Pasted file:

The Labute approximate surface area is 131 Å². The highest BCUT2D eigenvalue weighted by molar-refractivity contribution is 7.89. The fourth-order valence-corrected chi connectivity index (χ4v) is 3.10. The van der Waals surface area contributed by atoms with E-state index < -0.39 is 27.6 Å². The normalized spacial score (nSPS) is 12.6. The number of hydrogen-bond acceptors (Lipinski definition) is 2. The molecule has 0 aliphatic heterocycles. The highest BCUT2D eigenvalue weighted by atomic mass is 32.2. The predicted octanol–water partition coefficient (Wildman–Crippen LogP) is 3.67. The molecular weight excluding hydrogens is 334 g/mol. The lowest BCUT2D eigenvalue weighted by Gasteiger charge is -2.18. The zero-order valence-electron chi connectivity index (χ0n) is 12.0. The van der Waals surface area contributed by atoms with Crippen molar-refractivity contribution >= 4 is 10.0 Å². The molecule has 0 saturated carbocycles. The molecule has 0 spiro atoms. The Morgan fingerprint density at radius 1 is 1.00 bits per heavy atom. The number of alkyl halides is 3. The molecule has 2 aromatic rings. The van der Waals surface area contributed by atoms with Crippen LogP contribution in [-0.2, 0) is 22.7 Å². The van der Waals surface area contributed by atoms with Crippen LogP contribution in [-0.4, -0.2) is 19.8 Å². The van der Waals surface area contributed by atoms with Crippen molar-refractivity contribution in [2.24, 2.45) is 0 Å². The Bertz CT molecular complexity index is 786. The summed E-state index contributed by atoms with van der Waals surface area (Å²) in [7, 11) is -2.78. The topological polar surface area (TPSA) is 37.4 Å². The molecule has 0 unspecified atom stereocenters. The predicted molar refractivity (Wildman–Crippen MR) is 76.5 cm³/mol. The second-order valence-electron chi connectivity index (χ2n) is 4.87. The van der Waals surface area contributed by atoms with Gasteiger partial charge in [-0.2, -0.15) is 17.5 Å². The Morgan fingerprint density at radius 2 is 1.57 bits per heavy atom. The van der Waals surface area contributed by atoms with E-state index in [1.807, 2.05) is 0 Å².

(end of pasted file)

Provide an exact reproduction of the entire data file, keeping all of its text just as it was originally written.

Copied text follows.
The Labute approximate surface area is 131 Å². The highest BCUT2D eigenvalue weighted by molar-refractivity contribution is 7.89. The fourth-order valence-corrected chi connectivity index (χ4v) is 3.10. The van der Waals surface area contributed by atoms with E-state index < -0.39 is 27.6 Å². The normalized spacial score (nSPS) is 12.6. The number of hydrogen-bond acceptors (Lipinski definition) is 2. The molecule has 0 aliphatic heterocycles. The highest BCUT2D eigenvalue weighted by atomic mass is 32.2. The predicted octanol–water partition coefficient (Wildman–Crippen LogP) is 3.67. The molecular weight excluding hydrogens is 334 g/mol. The lowest BCUT2D eigenvalue weighted by Gasteiger charge is -2.18. The zero-order valence-electron chi connectivity index (χ0n) is 12.0. The van der Waals surface area contributed by atoms with Crippen molar-refractivity contribution >= 4 is 10.0 Å². The molecule has 0 saturated carbocycles. The molecule has 0 spiro atoms. The Morgan fingerprint density at radius 1 is 1.00 bits per heavy atom. The number of alkyl halides is 3. The molecule has 2 aromatic rings. The van der Waals surface area contributed by atoms with Crippen LogP contribution in [-0.2, 0) is 22.7 Å². The van der Waals surface area contributed by atoms with Crippen LogP contribution in [-0.4, -0.2) is 19.8 Å². The van der Waals surface area contributed by atoms with Crippen molar-refractivity contribution in [2.24, 2.45) is 0 Å². The Bertz CT molecular complexity index is 786. The summed E-state index contributed by atoms with van der Waals surface area (Å²) in [7, 11) is -2.78. The topological polar surface area (TPSA) is 37.4 Å². The molecule has 0 unspecified atom stereocenters. The predicted molar refractivity (Wildman–Crippen MR) is 76.5 cm³/mol. The second-order valence-electron chi connectivity index (χ2n) is 4.87. The van der Waals surface area contributed by atoms with Gasteiger partial charge in [-0.2, -0.15) is 17.5 Å². The Morgan fingerprint density at radius 2 is 1.57 bits per heavy atom. The van der Waals surface area contributed by atoms with E-state index in [1.807, 2.05) is 0 Å².